Medical billing experts estimate that the US Government loses 30 cents of every dollar earned from fraudulent practices and medical billing scams. With confusing Medicare regulations spanning over 45,000 pages, an endless supply of loopholes and technicalities susceptible to illegal utilization, and the average person’s inability to wade through a mountain of paperwork and medical jargon, it’s no wonder that people and the government alike lose thousands each year to medical billing fraud. Here are five of the most common types of medical billing fraud and how to avoid them.


A patient enters the hospital to undergo treatment for a sprained ankle, but the bill submitted by the hospital to the insurance company is for a broken ankle. How does this happen?

This fraudulent practice has been coined as “upcoding,” since your doctor or healthcare provider must attach a CPT (current procedural terminology) code to each procedure performed — and that code dictates how large or small the subsequent bill will be. Since its often large insurance companies who are processing thousands of computerized bills on a regular basis, many improperly coded procedures are easily overlooked.

In September 2011, The University of Texas Southwestern Medical Center at Dallas paid a $1.4 million settlement to resolve allegations of upcoding of Medicare and Medicaid claims. It was a whistleblower who brought attention to the fraudulent practices and created the lawsuit in 2007, and the care center never admitted wrongdoing — but had to pay the price for what was debatably a mistake.

Phantom Billing

“One of the most common types of Billing fraud has to do with services being billed that were not actually performed. This type of fraud impacts the cost of health care because it drives up the cost by the mere fact that the charges are not justified but there are also millions of dollars spent each year tracking and finding this fraud and stopping it from happening. The Government in the past 3 years has put in place RAC’s (Revenue Audit Contractors) who are paid a % of any fraudulent or incorrect billing practices,” said David Doyle, CEO of

In January 2012, a Maryland orthopedic practice agreed to pay $2.5 to the federal government in a settlement over allegations that they had fabricated hundreds of false bills for visits that never took place, and doubled-charged for X-rays in order to receive higher reimbursements.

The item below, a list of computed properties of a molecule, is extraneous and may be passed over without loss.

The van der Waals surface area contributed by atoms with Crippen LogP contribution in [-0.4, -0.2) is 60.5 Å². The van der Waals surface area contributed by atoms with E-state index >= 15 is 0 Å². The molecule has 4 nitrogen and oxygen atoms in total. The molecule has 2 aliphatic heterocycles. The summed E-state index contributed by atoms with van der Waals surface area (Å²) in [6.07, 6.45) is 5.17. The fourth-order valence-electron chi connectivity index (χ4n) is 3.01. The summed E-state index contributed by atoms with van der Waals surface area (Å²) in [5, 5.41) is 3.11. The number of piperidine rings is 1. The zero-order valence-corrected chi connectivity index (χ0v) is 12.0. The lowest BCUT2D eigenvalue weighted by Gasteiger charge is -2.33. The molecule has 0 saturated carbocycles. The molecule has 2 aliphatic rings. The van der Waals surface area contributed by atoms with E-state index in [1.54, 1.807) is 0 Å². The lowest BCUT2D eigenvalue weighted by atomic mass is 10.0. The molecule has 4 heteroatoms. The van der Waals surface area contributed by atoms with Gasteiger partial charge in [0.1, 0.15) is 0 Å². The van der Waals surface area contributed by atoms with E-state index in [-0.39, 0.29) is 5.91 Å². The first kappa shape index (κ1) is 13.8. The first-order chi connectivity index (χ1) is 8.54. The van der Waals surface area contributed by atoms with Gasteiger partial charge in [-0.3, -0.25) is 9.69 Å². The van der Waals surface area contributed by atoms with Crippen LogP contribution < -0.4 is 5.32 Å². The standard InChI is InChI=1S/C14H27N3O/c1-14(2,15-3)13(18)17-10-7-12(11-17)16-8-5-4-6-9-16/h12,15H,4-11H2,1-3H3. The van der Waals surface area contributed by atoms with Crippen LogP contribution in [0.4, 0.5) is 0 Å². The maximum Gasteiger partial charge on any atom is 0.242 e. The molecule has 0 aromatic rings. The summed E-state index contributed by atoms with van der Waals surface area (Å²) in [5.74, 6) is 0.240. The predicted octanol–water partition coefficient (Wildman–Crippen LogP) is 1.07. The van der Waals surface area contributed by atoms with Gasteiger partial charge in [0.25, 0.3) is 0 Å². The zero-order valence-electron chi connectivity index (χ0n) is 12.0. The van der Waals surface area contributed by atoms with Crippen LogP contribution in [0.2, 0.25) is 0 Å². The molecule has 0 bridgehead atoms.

Not only does this type of fraud take a massive financial toll on the government, but it can affect a patient’s health insurance as well. Fraudulent claims for procedures that never happened still show up on the patient’s medical report and can therefore affect their insurance or the way future doctors treat them.

Inflated Hospital Bills

Linda Burdick recently felt the sting of inappropriately inflated medical bills when she received a hospital bill for $60,00 after enduring a back surgery that was supposed to be covered by insurance. After hiring two billing investigators who demanded itemized accounting, Burdick discovered gross overcharges for things like six surgical screws — which cost $1,750 each.

Health care navigator Liz Osborn said “I’ve never seen a hospital bill that I thought followed all the regulations correctly. Not once.”

The hospital was barely able to defend itself, meekly claiming that there was “no evidence of overcharges in her bill” but that they would be “willing to correct any mistakes.”

It’s important for all patients to rigorously review all of their medical bills for mistakes, overcharges, and double-charges. All patients have the right to an itemized bill and can request one from the hospital where they were seen.

Service Unbundling

Unbundling happens when multiple procedures meant to be billed in a package deal are billed separately, therefore creating a higher invoice.

Unbundling is another form of upcoding, also called “fragmentation.” This usually affects patients who have Medicare and Medicaid, since both typically offer special reimbursement rates for specific groups of procedures commonly performed together, such as blood test panels that need to be sent out to the lab. Health care providers attempting to fraudulently increase profits may remove the the special package rates and bill each component of the testing separately.

Geneseee Valley Cardiothoracic Group recently shelled out $2 million to the federal government to settle a lawsuit which alleged that submitted claims for “assistant attending surgeons” during surgery were false. Because qualified cardiothoracic residents were present during those times, assistant attending surgeons did not accrue a fee under Medicare’s regulations. If it hadn’t been for whistleblowers calling attention to the issue, this highly specific type of fraud may have gone unnoticed.


Self-referral happens when a physician ordering tests on a patient refers himself or a fellow faculty member from whom he receives financial compensation in return to do the testing. For example, a surgeon who suggests and encourages a surgery that he or she would perform himself is illegal. The law prohibiting self-referral does so in an attempt to prevent the promotion of unnecessary procedure and overutilization of services.

Unlawful profits are earned from self-referrals because medical bills can be driven up due to the conflict of interest involved, and the Stark Law prohibits this type of methodology.

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